On his arrival in Hobart Town, he was placed in gaol; but Sorell says he was more nominally than really a prisoner, and was allowed to walk about the town pretty much as he liked, but always in charge of a constable, three of whom were told off for this service, Dodding, Ambridge, and Parsons, who took it in turn and turn about to keep an eye on him, as he was a slippery customer at best. What leisure he had either when unable or not disposed to go out, he employed for his own profit, in knitting certain woollen articles, at which it seems he was an adept. He underwent at this time frequent examinations, before Sorell and his old acquaintance Humphrey, about his past career, and above all who were the secret accomplices of himself and party. Of these persons (all of whom he seems to have regarded with small affection, for any one of them would have betrayed him had they dared), he gave ample intelligence; but very little evidence of worth could be extracted from him, that was likely to damage his old mates. In this respect, he seems to have resembled the familiar Guido Faux, who even when under torture, to force him to impeach his companions in the famous Gunpowder Plot, remained faithful to the last, or at least refused to tell enough to implicate them.

Once after his surrender, he accompanied a party of military (Despatch 10th May, 1817) in search of Geary and the rest of his old mates; but even though he had had a bitter quarrel with, and had separated from them shortly before his surrender to the Government, he did as little as he could to promote the success of the search, Sorell himself assuring us that ” he did not perform any service with regard to the discovery of his associates.” (Despatch, September 13th, 1817.)

He was naturally very anxious to know his fate as soon as possible. There was at this time in the service of the Judge Advocate, either as butler or groom, an old Bushranging confrère of Howe’s of the name of Edward Beageant (whom I have named before,) with whom he contrived to have a little quiet chat in his rambles about the town. This man’s master seems to have had a better opinion of him then he deserved, and got him the coveted indulgence of a Ticket of Leave, a good deal against the Governor’s wish, who did not think much of him. Beagent undertook to let Howe know the determination of the Governor in Chief, as soon as possible after the despatch arrived; and they arranged between them what signal he was to give, if it were favorable, and what if it were not. I have explained before in what manner Howe employed his leisure, and he mostly worked at a fixed bench, that stood just outside of the old gaol gate in Murray street, which I dare say many will still remember. As soon as the despatch came down from Sydney, Beagent was to manage, either by eaves-dropping, or some other sly process, to learn how it fared with Howe; and if it were favourable, as it really was, he was to stroll past the place where Howe sat at work, and drop the words “all right,” as quietly as he could into Howe’s ear; but if it were not thus all right, he would then order him to make him a cap, thus symbolising the Executioner’s cap, that he was shortly to wear; and as Howe was a notoriously clever fellow at getting away from any one, he was then to take whatever measures seemed best at the moment for making his escape.

Months passed away, and Howe was still in gaol; and vessel after vessel came in from Port Jackson, without bringing any word concerning the doom of the prisoner; but it arrived at last, and in it (I quote from Sorell’s writings.) Macquarie “promised his intercession for pardon” for Howe. Beageant took measures to ascertain the contents of the despatch, or at least pretended to do so; but whether he was himself deceived, or wished to do Howe a disservice, I do not know, but he soon afterwards took the preconcerted quiet stroll down Murray-street, and addressing Howe, ordered him to make the cap, and then walked on his way. Howe’s countenance did not betray his inward emotions, but his heart must have sunk within him as his last hopes of life went out. It was now dusk, and watching his keeper for a minute of inattention, he was off like a deer for the woods again.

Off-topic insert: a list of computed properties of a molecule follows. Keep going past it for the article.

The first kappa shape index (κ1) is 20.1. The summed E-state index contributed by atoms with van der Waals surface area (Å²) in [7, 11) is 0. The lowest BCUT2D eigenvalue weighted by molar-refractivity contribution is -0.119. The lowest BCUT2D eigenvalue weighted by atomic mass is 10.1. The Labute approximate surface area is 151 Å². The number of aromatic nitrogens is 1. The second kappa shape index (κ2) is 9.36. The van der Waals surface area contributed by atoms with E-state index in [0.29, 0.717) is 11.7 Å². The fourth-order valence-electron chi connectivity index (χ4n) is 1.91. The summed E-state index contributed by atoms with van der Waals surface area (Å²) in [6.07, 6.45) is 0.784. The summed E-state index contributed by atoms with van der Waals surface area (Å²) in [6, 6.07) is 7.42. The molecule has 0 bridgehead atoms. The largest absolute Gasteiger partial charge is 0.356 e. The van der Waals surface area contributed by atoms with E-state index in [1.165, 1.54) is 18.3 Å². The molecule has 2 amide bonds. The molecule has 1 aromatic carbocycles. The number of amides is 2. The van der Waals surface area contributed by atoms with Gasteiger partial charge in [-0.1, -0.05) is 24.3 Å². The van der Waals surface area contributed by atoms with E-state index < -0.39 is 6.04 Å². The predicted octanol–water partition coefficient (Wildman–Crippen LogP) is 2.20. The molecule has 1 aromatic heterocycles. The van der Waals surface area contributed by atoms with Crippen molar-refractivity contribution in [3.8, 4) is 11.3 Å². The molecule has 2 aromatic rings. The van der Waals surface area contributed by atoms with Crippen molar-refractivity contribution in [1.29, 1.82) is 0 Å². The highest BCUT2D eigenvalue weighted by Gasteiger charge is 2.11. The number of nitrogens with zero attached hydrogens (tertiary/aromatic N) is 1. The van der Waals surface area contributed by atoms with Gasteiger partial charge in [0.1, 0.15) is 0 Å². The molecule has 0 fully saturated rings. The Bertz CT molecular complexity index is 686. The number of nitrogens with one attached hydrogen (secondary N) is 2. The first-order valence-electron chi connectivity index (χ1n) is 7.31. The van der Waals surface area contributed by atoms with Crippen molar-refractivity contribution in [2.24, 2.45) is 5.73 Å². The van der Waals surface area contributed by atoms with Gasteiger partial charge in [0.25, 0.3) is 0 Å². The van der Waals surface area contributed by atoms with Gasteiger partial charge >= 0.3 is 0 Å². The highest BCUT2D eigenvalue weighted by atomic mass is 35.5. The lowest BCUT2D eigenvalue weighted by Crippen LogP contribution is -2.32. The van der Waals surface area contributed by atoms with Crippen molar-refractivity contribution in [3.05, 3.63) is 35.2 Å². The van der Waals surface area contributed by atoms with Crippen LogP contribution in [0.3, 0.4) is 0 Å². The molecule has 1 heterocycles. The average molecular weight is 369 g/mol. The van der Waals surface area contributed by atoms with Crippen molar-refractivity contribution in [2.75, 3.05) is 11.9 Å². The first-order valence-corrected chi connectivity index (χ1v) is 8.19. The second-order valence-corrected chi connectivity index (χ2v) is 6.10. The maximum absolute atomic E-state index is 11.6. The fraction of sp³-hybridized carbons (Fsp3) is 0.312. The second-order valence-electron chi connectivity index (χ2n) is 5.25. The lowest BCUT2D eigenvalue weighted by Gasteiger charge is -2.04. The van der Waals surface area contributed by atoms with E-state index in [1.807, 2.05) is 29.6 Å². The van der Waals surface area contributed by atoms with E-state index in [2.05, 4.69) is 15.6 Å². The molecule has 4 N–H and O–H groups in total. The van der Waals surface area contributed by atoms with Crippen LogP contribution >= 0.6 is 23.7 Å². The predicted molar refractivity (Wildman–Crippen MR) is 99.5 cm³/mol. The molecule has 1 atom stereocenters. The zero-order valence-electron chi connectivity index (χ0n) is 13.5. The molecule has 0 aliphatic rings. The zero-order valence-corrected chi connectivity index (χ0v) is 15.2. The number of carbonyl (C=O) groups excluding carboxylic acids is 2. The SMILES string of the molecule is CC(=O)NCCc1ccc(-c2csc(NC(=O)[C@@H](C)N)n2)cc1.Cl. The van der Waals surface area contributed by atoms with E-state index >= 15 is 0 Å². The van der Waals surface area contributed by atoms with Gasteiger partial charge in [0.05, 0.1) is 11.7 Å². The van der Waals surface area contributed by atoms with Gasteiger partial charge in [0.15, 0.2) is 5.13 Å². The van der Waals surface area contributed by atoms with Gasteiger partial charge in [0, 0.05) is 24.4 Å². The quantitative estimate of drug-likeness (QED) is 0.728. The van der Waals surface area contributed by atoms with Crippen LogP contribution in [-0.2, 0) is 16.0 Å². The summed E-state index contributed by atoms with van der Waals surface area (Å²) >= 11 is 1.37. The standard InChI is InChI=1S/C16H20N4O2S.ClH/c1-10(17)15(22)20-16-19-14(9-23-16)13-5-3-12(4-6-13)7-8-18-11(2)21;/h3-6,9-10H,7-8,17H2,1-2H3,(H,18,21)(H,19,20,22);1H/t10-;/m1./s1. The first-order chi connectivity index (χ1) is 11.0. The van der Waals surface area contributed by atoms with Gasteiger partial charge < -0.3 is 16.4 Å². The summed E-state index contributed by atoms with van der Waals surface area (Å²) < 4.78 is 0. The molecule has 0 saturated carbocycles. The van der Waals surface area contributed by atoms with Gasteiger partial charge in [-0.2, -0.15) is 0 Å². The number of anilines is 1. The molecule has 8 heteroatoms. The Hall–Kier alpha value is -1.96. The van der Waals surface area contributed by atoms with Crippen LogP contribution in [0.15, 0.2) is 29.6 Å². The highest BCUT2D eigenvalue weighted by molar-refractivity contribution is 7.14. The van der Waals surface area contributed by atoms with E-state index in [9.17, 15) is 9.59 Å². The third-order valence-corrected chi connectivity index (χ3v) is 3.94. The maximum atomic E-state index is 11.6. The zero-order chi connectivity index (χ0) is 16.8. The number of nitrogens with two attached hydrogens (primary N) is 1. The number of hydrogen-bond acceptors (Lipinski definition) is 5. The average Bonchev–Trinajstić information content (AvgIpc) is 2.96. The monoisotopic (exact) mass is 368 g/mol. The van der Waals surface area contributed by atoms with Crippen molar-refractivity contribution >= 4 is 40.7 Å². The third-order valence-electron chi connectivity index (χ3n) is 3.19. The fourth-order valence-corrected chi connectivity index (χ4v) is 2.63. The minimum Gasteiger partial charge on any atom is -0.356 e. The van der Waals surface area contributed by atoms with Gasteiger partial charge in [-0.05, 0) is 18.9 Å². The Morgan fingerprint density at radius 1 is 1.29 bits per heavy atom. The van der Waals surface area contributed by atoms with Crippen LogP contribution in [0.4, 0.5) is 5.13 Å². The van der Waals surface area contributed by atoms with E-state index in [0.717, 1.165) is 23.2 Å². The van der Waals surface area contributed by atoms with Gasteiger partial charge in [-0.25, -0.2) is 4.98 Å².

We are informed by Commissioner Bigge, it was just before this, that Howe with Beagent’s assistance, was very nearly successful in making his escape from the colony altogether, in an American vessel; but as usual with this unlucky man, he was disappointed through the captain acquainting the Government of the plot. According to Sorell’s belief—which is however rather hinted at than positively expressed—Howe at this time was not chargeable with the guilt of murder. By what train of reasoning, or by what evidence he acquitted him of participation in the deaths of Carlisle and O’Birne, I cannot undertake to explain. But it would have been well for Howe himself, and others also, had he been successful in escaping, and thus have avoided the further guilt of two dreadful deaths, that I shall shortly have to detail.

Some minutes elapsed after his flight from gaol, before his absence was observed, and the hue-and-cry raised for pursuit; so Howe had just time to call at the hut of an acquaintance that stood somewhere on Lester’s Hill, Murray street, about a third of a mile from St. David’s Cathedral, where it is supposed he obtained a small supply of provisions, and then fled directly, and had reached the woods, that were not then far off, before any pursuit began.

His flight was soon reported to the Governor, who could hardly believe it at first, as he held in his hand at the moment, the certainty of pardon for him for past offences, and to the last never knew exactly the particulars of the cause of his flight, though he seems to have guessed it pretty nearly; for writing soon afterwards to General Macquarie of this escape he says, “His object is yet a mystery; but I have reason to think that he was stimulated to go off, by its being represented to him, that his pardon was uncertain.” It was on the 28th of July that he absconded.

Where he passed, or how he spent this anxious night, is unknown, and how he managed to regain his old haunts, is equally uncertain; but he soon took to his old practices again, but now by himself, for he never rejoined his old associates, or took up with any one afterwards; but I think it must have been before recommencing his career of guilt, that he made one more effort to regain the favour of Sorell, probably after discovering the deception that had been practiced on him. But he was soon made to understand, that his case was now a hopeless one, by receiving no response to the letter that ho wrote to Sorell.

[To be continued.]

*This man, Rd. Westlick, must have been a confidential agent of Howe’s party, and not the bearer of this letter. In the Gazette of January, 11th 1817, there is a long extract from the sworn declaration of the real bearer, who is there styled John Yorke, touching the conduct of Howe and his men, whilst they had him in charge,